Hot Peas 'N Butter, Jewish Museum
Families can shake to the multicultural music and contagious rhythms of the five-member band Hot Peas 'N Butter at The Jewish Museum on Sunday, October 7 at 2:00 pm. Seen on Nickelodeon and Noggin and led by Danny Lapidus and Francisco Cotto, the band's mix of everything from Puerto Rican folk and American blues to klezmer and world beats will get everyone dancing. The concert will feature songs linked to nature in conjunction with the Jewish holiday of Sukkot as well as catchy songs such as "Moishe the Camel," and tunes from their new album of classic lullabies, Catchin' Some Peazzz.
Tickets are $18 per adult; $13 per child; $15 adult Jewish Museum family level member; and $11 child Jewish Museum family level member. This concert is for children ages 2 to 7. Adults are asked to accompany their children. For further information or to purchase tickets, the public may call 212.423.3337 or visit TheJewishMuseum.org/familyconcerts.
Winners of 2006, 2008 and 2009 Parent's Choice Awards, Hot Peas 'N Butter is a unique children's musical group that incorporates elements of traditional Latin music, Afro-Caribbean rhythms, jazz, folk, and rock. By combining an interactive, invigorating approach to performance with mature, multicultural music, the band has developed a distinct way of inspiring care and creativity in kids and adults alike. As a featured group on Sirius Satellite Radio's Kids Stuff, and with the appearance of their hit videos, Number 1 and Deep Down, on Nickelodeon and Noggin, Hot Peas 'N Butter is quickly becoming a household name. Recent releases include Hot Peas 'N Butter Vol. 4: The Pod Squad and Best of the Bowl, Ingles y Espanol, a bi-lingual CD.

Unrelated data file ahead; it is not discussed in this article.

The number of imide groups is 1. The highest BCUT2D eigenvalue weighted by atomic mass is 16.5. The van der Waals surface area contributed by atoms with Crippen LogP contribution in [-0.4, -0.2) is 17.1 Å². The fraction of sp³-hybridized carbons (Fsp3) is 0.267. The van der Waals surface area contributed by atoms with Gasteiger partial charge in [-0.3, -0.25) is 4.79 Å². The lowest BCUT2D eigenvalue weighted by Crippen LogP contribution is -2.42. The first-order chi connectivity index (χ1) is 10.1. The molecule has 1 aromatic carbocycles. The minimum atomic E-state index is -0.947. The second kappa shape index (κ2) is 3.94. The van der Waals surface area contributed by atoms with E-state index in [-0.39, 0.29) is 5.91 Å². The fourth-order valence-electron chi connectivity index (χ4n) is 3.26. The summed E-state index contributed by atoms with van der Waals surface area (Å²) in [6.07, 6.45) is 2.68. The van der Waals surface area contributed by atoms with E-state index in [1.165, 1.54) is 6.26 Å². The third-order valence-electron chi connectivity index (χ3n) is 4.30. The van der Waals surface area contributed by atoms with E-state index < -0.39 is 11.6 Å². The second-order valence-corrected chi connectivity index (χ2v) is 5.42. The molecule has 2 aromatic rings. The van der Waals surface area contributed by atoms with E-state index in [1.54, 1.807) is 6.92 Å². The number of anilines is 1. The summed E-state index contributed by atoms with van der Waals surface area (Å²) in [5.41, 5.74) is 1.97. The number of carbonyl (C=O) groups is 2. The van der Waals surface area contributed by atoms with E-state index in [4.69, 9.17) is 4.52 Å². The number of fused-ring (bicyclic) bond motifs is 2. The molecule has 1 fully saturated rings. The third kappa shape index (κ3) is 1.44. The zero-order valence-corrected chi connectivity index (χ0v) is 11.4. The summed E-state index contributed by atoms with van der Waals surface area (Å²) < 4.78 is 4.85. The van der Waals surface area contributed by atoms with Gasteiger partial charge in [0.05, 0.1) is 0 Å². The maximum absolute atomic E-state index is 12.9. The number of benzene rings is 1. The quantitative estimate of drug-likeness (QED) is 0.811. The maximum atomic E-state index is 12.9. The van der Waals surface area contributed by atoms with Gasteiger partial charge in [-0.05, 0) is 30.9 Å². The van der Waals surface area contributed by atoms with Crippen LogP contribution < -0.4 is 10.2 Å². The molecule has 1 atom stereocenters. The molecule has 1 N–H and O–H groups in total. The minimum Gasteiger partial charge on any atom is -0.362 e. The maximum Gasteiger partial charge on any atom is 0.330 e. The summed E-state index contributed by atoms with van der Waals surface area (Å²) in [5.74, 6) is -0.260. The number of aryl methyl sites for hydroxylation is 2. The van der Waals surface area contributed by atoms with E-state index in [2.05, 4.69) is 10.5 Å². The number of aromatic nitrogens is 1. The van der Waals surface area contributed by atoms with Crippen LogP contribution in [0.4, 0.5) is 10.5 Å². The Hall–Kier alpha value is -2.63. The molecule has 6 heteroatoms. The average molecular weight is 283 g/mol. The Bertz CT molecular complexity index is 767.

Widely admired for its exhibitions and collections that inspire people of all backgrounds, The Jewish Museum is one of the world's preeminent institutions devoted to exploring the intersection of art and Jewish culture from ancient to modern times. The Jewish Museum organizes a diverse schedule of internationally acclaimed and award-winning temporary exhibitions as well as dynamic and engaging programs for families, adults, and school groups.
The Museum was established in 1904, when Judge Mayer Sulzberger donated 26 ceremonial art objects to The Jewish Theological Seminary of America as the core of a museum collection. Today, a collection of 26,000 objects is maintained - paintings, sculpture, works on paper, photographs, archaeological artifacts, ceremonial objects, and broadcast media. The collection is among the three largest of its kind in the world and is distinguished by its breadth and quality. It is showcased in the vibrant, two-floor permanent exhibition, Culture and Continuity: The Jewish Journey, examining the Jewish experience as it has evolved from antiquity to the present.